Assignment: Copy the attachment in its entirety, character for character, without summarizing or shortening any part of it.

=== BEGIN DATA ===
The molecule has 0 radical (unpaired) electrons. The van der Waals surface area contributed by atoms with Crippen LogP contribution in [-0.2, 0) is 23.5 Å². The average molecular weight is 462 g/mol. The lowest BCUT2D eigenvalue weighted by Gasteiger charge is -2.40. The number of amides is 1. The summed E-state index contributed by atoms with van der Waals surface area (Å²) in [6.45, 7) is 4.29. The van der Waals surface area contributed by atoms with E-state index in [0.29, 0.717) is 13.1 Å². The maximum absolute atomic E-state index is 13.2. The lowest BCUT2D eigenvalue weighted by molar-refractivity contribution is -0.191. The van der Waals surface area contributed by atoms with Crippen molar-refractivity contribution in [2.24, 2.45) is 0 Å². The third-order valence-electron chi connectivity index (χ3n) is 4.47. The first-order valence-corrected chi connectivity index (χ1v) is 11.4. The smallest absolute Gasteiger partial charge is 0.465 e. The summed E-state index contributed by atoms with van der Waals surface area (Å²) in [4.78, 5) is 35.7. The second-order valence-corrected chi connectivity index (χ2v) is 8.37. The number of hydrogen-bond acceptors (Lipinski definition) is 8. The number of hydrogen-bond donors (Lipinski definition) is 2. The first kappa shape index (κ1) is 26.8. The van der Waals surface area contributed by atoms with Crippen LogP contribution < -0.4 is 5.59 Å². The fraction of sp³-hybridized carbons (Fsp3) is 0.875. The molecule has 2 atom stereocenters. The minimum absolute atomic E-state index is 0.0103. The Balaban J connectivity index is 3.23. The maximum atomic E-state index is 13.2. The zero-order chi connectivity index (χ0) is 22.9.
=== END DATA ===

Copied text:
The molecule has 0 radical (unpaired) electrons. The van der Waals surface area contributed by atoms with Crippen LogP contribution in [-0.2, 0) is 23.5 Å². The average molecular weight is 462 g/mol. The lowest BCUT2D eigenvalue weighted by Gasteiger charge is -2.40. The number of amides is 1. The summed E-state index contributed by atoms with van der Waals surface area (Å²) in [6.45, 7) is 4.29. The van der Waals surface area contributed by atoms with E-state index in [0.29, 0.717) is 13.1 Å². The maximum absolute atomic E-state index is 13.2. The lowest BCUT2D eigenvalue weighted by molar-refractivity contribution is -0.191. The van der Waals surface area contributed by atoms with Crippen molar-refractivity contribution in [2.24, 2.45) is 0 Å². The third-order valence-electron chi connectivity index (χ3n) is 4.47. The first-order valence-corrected chi connectivity index (χ1v) is 11.4. The smallest absolute Gasteiger partial charge is 0.465 e. The summed E-state index contributed by atoms with van der Waals surface area (Å²) in [4.78, 5) is 35.7. The second-order valence-corrected chi connectivity index (χ2v) is 8.37. The number of hydrogen-bond acceptors (Lipinski definition) is 8. The number of hydrogen-bond donors (Lipinski definition) is 2. The first kappa shape index (κ1) is 26.8. The van der Waals surface area contributed by atoms with Crippen LogP contribution < -0.4 is 5.59 Å². The fraction of sp³-hybridized carbons (Fsp3) is 0.875. The molecule has 2 atom stereocenters. The minimum absolute atomic E-state index is 0.0103. The Balaban J connectivity index is 3.23. The maximum atomic E-state index is 13.2. The zero-order chi connectivity index (χ0) is 22.9.